Thursday, June 08, 2023


Thinking ‘Outside the Bubble’ on Race

By James Lomuscio

For years, Westport students have thought of themselves living a privileged life “in a bubble,” a life not reflective of the real world. Image
TEAM Chair Harold Bailey and First Selectman Jim Marpe flank essay winners (l-r) Elllie Shapiro, second place; Ali Tritschler, third place, and Jacob Klegar, first place. (CLICK TO ENLARGE) Phyllis Groner for

Tonight, at a Westport Library event, the town celebrated three Westport high school essayists who best showed they could think outside that bubble in terms of race relations.

“It’s about getting kids raised inside the bubble to think about the world outside once they matriculate to college and outside life,” said Harold Bailey, chairman of Westport’s TEAM committee (Together Effectively Achieving Multiculturalism).

The students won a TEAM essay contest that challenged them to put into 1,000 words or less how they, personally, would make sense of the racially charged events of the last year.

The prompt cited happenings “from Ferguson to Charleston to Chicago,” and the resulting protests in communities and on college campuses about the state of U.S. race relations.

The third annual TEAM Westport contest was open to all high school students from Westport.

The three winners took home plaques and first through third place awards of $1,000, $750 and $500 respectively.

First prize went to Jacob Klegar, a senior at Choate Rosemary Hall in Wallingford, for his essay “The Black Lives Matter Movement: Past, Present and Future.” Image
Jacob Klegar, a senior at Choate Rosemary Hall in Wallingford, was first place winner. (CLICK TO ENLARGE) Phyllis Groner for

Ellie Shapiro, a Staples High School junior, took home the second prize for her essay “Coming to Terms with Race in America,” and Ali Tritschler, a senior at Greens Farms Academy, came in third for her piece “Awareness.”

Ali wrote about how her views on diversity changed after Greens Farms hired a director of diversity and community and she joined a diversity club called LEAD.

“My first LEAD meeting was nerve-wracking because I thought my whiteness somehow made me less diverse,” she wrote.

“However, the reason for my nervousness quickly changed as other kids started to engage in an emotional debate about Michael Brown and Eric Garner, two names I don’t recognize.”

“After sitting silently for almost an hour, I left the meeting having realized that I have never had to open my eyes to the problems that surrounded our country,” she added.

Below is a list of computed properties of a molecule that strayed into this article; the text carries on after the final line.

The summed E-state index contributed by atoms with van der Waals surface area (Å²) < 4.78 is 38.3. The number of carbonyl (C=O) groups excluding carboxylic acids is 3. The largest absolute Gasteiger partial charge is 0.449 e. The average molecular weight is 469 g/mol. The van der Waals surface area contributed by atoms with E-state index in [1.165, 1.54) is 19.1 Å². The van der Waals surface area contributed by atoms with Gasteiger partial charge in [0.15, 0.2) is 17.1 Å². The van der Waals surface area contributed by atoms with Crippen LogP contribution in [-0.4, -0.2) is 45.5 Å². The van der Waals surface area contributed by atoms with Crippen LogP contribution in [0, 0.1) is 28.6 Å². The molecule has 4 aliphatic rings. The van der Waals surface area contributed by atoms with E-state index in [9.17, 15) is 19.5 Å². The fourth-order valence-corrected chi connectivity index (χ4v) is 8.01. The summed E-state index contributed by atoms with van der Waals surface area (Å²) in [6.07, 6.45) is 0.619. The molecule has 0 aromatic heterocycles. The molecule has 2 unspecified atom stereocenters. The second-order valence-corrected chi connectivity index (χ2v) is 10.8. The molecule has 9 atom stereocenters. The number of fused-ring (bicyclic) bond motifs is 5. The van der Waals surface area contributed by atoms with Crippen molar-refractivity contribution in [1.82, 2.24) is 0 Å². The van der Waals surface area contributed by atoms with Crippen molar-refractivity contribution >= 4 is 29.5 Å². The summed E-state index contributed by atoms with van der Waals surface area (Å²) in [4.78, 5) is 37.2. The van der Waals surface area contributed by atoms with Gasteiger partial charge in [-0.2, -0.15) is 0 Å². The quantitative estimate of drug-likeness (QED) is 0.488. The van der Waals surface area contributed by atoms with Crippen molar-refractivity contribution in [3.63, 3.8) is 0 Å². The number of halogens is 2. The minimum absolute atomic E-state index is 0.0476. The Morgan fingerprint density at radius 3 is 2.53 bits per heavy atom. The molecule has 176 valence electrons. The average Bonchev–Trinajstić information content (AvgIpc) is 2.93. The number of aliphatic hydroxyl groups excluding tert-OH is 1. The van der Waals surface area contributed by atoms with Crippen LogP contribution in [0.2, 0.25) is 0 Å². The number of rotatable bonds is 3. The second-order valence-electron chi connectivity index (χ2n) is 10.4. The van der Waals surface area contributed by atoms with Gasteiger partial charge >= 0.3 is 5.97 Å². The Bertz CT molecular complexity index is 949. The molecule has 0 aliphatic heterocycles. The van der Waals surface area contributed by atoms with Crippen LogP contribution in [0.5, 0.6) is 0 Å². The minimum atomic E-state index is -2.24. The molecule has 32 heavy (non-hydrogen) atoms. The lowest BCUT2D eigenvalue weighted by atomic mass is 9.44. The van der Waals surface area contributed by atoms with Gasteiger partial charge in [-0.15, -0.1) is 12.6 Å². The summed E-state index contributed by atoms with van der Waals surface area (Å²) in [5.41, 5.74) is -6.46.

” ..That day was the day I not only began educating myself on race relations issues that I seemed to have missed out on, but also the day I stopped allowing my race to define how important these issues were allowed to be to me.”

Second place winner Ellie expressed a similar epiphany about having grown up in a majority white town. Image
Ali Tritschler, a Greens Farms Academy senior, came in third. (CLICK TO ENLARGE) Phyllis Groner for

“I am living in an affluent town, sheltered from the harsh realities of race tensions,” she wrote. “I am living in ‘White America,’ naturally privileged due to race.”

She cited an opinion piece by George Yancy in The New York Times that changed her thinking.

She said her new way of thinking grew after watching “live coverage of the Charleston church shooting, listening to the court decision on the Ferguson case, even seeing in Grand Central, right in front of me, protests from the Eric Garner case.”

Jacob, who also took first prize in TEAM Westport’s 2015 contest and who is heading to Harvard in the fall, wrote candidly about the Black Lives Matter movement.

“I support the Black Lives Matter movement and all they have done to bring attention to police brutality and other forms of injustice,” he wrote.

“But I believe it is time for a shift in goals. Society has been saturated with discussion of the deaths of innocent black citizens; it is now time to solve the problem through legislation.

“The best, most thorough way to fix the underlying society problem that caused these deaths is to make far reaching changes to housing and education, a transformation that must originate with the government.” Image
Second place winner was Ellie Shapiro, a Staples High School junior. (CLICK TO ENLARGE) Phyllis Groner for

Mary-Lou Weisman, a Westport best-selling author and one of the contest’s judges, lauded the students for stepping up to the challenge.

“I think the challenge was extremely difficult because diversity for these kids is a concept instead of an experience, so it was a challenge for them to imagine that which they have had very little exposure to in this town,” she said.

The prizes were presented by Bailey and First Selectman Jim Marpe, who praised TEAM Westport, saying it plays a critical role “in reminding all Westporters that we live in a world that is increasingly diverse.”

“The winning essays do an excellent job of making the case for individual action in addressing the ongoing challenges of achieving true diversity in a world that often seems polarized and unchanging,” Marpe said.

“All the students who entered the essay contest are to be congratulated for their thoughtful perspective on very difficult issues.”

2 thoughts on “Thinking ‘Outside the Bubble’ on Race

  1. Great article, Jim, about the TEAM Essay contest winners and last night’s celebration of their achievement. The essays were personal, thoughtful, and well-written. TEAM members, especially Susan and Judy, work hard on this contest and have made it seem easy! Next year, let’s have lots more entries and a full room for the awards!

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